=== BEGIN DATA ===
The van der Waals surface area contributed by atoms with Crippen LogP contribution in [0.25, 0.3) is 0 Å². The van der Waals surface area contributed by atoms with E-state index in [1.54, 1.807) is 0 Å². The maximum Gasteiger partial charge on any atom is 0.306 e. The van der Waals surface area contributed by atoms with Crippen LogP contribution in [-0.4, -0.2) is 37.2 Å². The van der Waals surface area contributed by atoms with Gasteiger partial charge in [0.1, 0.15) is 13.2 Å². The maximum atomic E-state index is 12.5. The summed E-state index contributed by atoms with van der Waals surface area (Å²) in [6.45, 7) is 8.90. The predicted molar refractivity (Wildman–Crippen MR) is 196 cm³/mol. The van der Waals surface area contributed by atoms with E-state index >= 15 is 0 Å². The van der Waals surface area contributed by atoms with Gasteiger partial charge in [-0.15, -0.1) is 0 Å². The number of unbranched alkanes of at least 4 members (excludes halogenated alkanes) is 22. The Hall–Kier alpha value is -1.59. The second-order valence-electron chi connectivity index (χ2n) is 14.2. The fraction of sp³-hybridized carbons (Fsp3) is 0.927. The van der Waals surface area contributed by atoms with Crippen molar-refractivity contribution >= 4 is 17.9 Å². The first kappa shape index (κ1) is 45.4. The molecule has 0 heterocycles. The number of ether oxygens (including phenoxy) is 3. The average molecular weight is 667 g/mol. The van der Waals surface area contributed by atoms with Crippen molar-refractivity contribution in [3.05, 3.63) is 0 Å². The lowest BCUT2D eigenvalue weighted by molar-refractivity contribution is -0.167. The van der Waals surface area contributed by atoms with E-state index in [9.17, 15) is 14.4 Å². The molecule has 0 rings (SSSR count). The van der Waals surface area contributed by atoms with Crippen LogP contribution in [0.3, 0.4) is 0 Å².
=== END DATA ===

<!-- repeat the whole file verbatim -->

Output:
The van der Waals surface area contributed by atoms with Crippen LogP contribution in [0.25, 0.3) is 0 Å². The van der Waals surface area contributed by atoms with E-state index in [1.54, 1.807) is 0 Å². The maximum Gasteiger partial charge on any atom is 0.306 e. The van der Waals surface area contributed by atoms with Crippen LogP contribution in [-0.4, -0.2) is 37.2 Å². The van der Waals surface area contributed by atoms with Gasteiger partial charge in [0.1, 0.15) is 13.2 Å². The maximum atomic E-state index is 12.5. The summed E-state index contributed by atoms with van der Waals surface area (Å²) in [6.45, 7) is 8.90. The predicted molar refractivity (Wildman–Crippen MR) is 196 cm³/mol. The van der Waals surface area contributed by atoms with E-state index >= 15 is 0 Å². The van der Waals surface area contributed by atoms with Gasteiger partial charge in [-0.15, -0.1) is 0 Å². The number of unbranched alkanes of at least 4 members (excludes halogenated alkanes) is 22. The Hall–Kier alpha value is -1.59. The second-order valence-electron chi connectivity index (χ2n) is 14.2. The fraction of sp³-hybridized carbons (Fsp3) is 0.927. The van der Waals surface area contributed by atoms with Crippen molar-refractivity contribution >= 4 is 17.9 Å². The first kappa shape index (κ1) is 45.4. The molecule has 0 heterocycles. The number of ether oxygens (including phenoxy) is 3. The average molecular weight is 667 g/mol. The van der Waals surface area contributed by atoms with Crippen molar-refractivity contribution in [3.05, 3.63) is 0 Å². The lowest BCUT2D eigenvalue weighted by molar-refractivity contribution is -0.167. The van der Waals surface area contributed by atoms with E-state index in [9.17, 15) is 14.4 Å². The molecule has 0 rings (SSSR count). The van der Waals surface area contributed by atoms with Crippen LogP contribution in [0.3, 0.4) is 0 Å².